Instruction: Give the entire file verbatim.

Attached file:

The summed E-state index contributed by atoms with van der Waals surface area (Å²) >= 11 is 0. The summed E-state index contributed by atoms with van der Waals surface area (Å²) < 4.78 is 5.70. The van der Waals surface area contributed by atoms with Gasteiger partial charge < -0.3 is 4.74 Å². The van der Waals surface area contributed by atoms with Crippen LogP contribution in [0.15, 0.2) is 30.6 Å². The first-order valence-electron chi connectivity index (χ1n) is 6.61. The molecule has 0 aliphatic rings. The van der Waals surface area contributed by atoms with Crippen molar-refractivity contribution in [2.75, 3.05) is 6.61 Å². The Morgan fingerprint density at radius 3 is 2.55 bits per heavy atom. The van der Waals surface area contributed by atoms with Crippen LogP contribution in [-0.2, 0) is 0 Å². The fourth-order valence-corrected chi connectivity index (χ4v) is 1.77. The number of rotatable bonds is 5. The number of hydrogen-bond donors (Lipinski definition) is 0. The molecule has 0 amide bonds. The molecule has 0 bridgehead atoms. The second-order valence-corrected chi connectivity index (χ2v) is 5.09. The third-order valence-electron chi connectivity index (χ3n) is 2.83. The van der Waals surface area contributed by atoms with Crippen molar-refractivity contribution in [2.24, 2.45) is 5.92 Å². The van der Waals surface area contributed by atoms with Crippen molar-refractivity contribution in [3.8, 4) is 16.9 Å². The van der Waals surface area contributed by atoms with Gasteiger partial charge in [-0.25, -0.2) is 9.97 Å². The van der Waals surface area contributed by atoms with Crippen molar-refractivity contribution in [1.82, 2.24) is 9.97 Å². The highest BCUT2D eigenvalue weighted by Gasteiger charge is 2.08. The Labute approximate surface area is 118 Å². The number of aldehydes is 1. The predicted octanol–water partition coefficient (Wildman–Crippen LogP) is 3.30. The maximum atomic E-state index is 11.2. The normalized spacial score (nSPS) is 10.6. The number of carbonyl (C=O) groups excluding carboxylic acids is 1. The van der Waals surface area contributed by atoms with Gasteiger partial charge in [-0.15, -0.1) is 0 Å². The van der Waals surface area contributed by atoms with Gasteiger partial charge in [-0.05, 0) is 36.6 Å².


The summed E-state index contributed by atoms with van der Waals surface area (Å²) >= 11 is 0. The summed E-state index contributed by atoms with van der Waals surface area (Å²) < 4.78 is 5.70. The van der Waals surface area contributed by atoms with Gasteiger partial charge < -0.3 is 4.74 Å². The van der Waals surface area contributed by atoms with Crippen LogP contribution in [0.15, 0.2) is 30.6 Å². The first-order valence-electron chi connectivity index (χ1n) is 6.61. The molecule has 0 aliphatic rings. The van der Waals surface area contributed by atoms with Crippen molar-refractivity contribution in [2.75, 3.05) is 6.61 Å². The Morgan fingerprint density at radius 3 is 2.55 bits per heavy atom. The van der Waals surface area contributed by atoms with Crippen LogP contribution in [-0.2, 0) is 0 Å². The fourth-order valence-corrected chi connectivity index (χ4v) is 1.77. The number of rotatable bonds is 5. The number of hydrogen-bond donors (Lipinski definition) is 0. The molecule has 0 amide bonds. The molecule has 0 bridgehead atoms. The second-order valence-corrected chi connectivity index (χ2v) is 5.09. The third-order valence-electron chi connectivity index (χ3n) is 2.83. The van der Waals surface area contributed by atoms with Crippen molar-refractivity contribution in [2.24, 2.45) is 5.92 Å². The van der Waals surface area contributed by atoms with Crippen molar-refractivity contribution in [3.8, 4) is 16.9 Å². The van der Waals surface area contributed by atoms with Gasteiger partial charge in [-0.25, -0.2) is 9.97 Å². The van der Waals surface area contributed by atoms with Crippen molar-refractivity contribution in [1.82, 2.24) is 9.97 Å². The highest BCUT2D eigenvalue weighted by Gasteiger charge is 2.08. The Labute approximate surface area is 118 Å². The number of aldehydes is 1. The predicted octanol–water partition coefficient (Wildman–Crippen LogP) is 3.30. The maximum atomic E-state index is 11.2. The normalized spacial score (nSPS) is 10.6. The number of carbonyl (C=O) groups excluding carboxylic acids is 1. The van der Waals surface area contributed by atoms with Gasteiger partial charge in [-0.15, -0.1) is 0 Å². The van der Waals surface area contributed by atoms with Gasteiger partial charge in [-0.05, 0) is 36.6 Å².